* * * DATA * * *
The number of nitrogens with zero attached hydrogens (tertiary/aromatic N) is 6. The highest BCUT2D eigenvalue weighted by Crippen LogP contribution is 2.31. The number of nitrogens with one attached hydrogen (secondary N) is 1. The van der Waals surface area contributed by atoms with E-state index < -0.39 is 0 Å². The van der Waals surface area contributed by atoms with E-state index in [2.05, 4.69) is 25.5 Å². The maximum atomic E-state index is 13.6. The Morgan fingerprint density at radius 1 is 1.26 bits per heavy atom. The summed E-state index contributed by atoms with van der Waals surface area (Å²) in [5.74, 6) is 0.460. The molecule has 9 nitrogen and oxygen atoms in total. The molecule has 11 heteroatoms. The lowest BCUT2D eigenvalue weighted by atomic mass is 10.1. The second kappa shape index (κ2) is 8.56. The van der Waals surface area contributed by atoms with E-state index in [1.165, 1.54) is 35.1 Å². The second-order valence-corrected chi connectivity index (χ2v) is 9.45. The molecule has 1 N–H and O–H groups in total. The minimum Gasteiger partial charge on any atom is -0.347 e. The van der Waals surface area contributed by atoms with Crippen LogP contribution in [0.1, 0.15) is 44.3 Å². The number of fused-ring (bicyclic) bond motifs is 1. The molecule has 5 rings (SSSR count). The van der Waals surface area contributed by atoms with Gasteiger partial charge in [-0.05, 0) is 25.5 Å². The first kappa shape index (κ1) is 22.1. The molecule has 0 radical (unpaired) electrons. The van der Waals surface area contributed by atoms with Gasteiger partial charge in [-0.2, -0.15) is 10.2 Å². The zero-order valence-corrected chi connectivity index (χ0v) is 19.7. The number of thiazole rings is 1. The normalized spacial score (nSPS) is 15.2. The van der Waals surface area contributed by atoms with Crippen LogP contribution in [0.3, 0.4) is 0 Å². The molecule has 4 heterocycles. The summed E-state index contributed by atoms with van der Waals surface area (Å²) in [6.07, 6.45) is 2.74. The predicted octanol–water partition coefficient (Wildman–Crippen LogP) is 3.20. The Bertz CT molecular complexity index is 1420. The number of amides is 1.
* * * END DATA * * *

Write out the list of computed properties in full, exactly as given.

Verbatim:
The number of nitrogens with zero attached hydrogens (tertiary/aromatic N) is 6. The highest BCUT2D eigenvalue weighted by Crippen LogP contribution is 2.31. The number of nitrogens with one attached hydrogen (secondary N) is 1. The van der Waals surface area contributed by atoms with E-state index < -0.39 is 0 Å². The van der Waals surface area contributed by atoms with E-state index in [2.05, 4.69) is 25.5 Å². The maximum atomic E-state index is 13.6. The Morgan fingerprint density at radius 1 is 1.26 bits per heavy atom. The summed E-state index contributed by atoms with van der Waals surface area (Å²) in [5.74, 6) is 0.460. The molecule has 9 nitrogen and oxygen atoms in total. The molecule has 11 heteroatoms. The lowest BCUT2D eigenvalue weighted by atomic mass is 10.1. The second kappa shape index (κ2) is 8.56. The van der Waals surface area contributed by atoms with E-state index in [1.165, 1.54) is 35.1 Å². The second-order valence-corrected chi connectivity index (χ2v) is 9.45. The molecule has 1 N–H and O–H groups in total. The minimum Gasteiger partial charge on any atom is -0.347 e. The van der Waals surface area contributed by atoms with Crippen LogP contribution in [0.1, 0.15) is 44.3 Å². The number of fused-ring (bicyclic) bond motifs is 1. The molecule has 5 rings (SSSR count). The van der Waals surface area contributed by atoms with Gasteiger partial charge in [-0.05, 0) is 25.5 Å². The first kappa shape index (κ1) is 22.1. The molecule has 0 radical (unpaired) electrons. The van der Waals surface area contributed by atoms with Gasteiger partial charge in [-0.2, -0.15) is 10.2 Å². The zero-order valence-corrected chi connectivity index (χ0v) is 19.7. The number of thiazole rings is 1. The normalized spacial score (nSPS) is 15.2. The van der Waals surface area contributed by atoms with Crippen LogP contribution in [0.3, 0.4) is 0 Å². The molecule has 4 heterocycles. The summed E-state index contributed by atoms with van der Waals surface area (Å²) in [6.07, 6.45) is 2.74. The predicted octanol–water partition coefficient (Wildman–Crippen LogP) is 3.20. The Bertz CT molecular complexity index is 1420. The number of amides is 1.